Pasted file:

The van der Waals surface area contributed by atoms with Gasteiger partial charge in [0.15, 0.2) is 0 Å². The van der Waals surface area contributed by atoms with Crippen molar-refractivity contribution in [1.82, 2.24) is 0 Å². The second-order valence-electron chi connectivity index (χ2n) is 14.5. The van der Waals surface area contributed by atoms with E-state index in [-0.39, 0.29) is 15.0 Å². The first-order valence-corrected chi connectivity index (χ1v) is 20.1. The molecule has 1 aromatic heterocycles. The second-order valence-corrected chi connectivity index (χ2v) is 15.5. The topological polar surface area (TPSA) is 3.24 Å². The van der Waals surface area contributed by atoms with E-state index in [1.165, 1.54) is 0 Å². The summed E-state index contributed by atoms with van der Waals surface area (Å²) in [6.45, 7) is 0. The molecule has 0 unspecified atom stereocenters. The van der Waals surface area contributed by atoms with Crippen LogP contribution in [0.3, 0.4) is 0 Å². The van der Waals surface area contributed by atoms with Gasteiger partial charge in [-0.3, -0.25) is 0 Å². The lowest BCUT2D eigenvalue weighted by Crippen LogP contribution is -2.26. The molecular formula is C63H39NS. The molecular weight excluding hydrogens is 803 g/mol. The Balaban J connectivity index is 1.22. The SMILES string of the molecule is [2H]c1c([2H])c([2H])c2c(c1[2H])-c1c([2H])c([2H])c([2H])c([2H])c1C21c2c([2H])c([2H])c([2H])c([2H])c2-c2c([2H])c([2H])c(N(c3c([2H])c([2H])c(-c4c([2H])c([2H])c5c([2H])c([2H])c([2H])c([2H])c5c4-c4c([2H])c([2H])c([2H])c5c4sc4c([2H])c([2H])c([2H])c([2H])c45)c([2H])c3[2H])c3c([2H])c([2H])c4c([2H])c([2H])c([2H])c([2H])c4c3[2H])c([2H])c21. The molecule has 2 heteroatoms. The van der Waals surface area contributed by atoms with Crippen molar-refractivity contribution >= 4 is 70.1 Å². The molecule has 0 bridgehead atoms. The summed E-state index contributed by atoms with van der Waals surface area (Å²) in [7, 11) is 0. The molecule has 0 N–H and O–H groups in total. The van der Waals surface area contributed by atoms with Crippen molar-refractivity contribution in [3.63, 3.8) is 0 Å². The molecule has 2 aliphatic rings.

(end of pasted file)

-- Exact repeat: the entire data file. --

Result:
The van der Waals surface area contributed by atoms with Gasteiger partial charge in [0.15, 0.2) is 0 Å². The van der Waals surface area contributed by atoms with Crippen molar-refractivity contribution in [1.82, 2.24) is 0 Å². The second-order valence-electron chi connectivity index (χ2n) is 14.5. The van der Waals surface area contributed by atoms with E-state index in [-0.39, 0.29) is 15.0 Å². The first-order valence-corrected chi connectivity index (χ1v) is 20.1. The molecule has 1 aromatic heterocycles. The second-order valence-corrected chi connectivity index (χ2v) is 15.5. The topological polar surface area (TPSA) is 3.24 Å². The van der Waals surface area contributed by atoms with E-state index in [1.165, 1.54) is 0 Å². The summed E-state index contributed by atoms with van der Waals surface area (Å²) in [6.45, 7) is 0. The molecule has 0 unspecified atom stereocenters. The van der Waals surface area contributed by atoms with Crippen LogP contribution in [0.3, 0.4) is 0 Å². The van der Waals surface area contributed by atoms with Gasteiger partial charge in [-0.3, -0.25) is 0 Å². The lowest BCUT2D eigenvalue weighted by Crippen LogP contribution is -2.26. The molecular formula is C63H39NS. The molecular weight excluding hydrogens is 803 g/mol. The Balaban J connectivity index is 1.22. The SMILES string of the molecule is [2H]c1c([2H])c([2H])c2c(c1[2H])-c1c([2H])c([2H])c([2H])c([2H])c1C21c2c([2H])c([2H])c([2H])c([2H])c2-c2c([2H])c([2H])c(N(c3c([2H])c([2H])c(-c4c([2H])c([2H])c5c([2H])c([2H])c([2H])c([2H])c5c4-c4c([2H])c([2H])c([2H])c5c4sc4c([2H])c([2H])c([2H])c([2H])c45)c([2H])c3[2H])c3c([2H])c([2H])c4c([2H])c([2H])c([2H])c([2H])c4c3[2H])c([2H])c21. The molecule has 2 heteroatoms. The van der Waals surface area contributed by atoms with Crippen molar-refractivity contribution >= 4 is 70.1 Å². The molecule has 0 bridgehead atoms. The summed E-state index contributed by atoms with van der Waals surface area (Å²) in [7, 11) is 0. The molecule has 0 N–H and O–H groups in total. The van der Waals surface area contributed by atoms with Crippen molar-refractivity contribution in [3.63, 3.8) is 0 Å². The molecule has 2 aliphatic rings.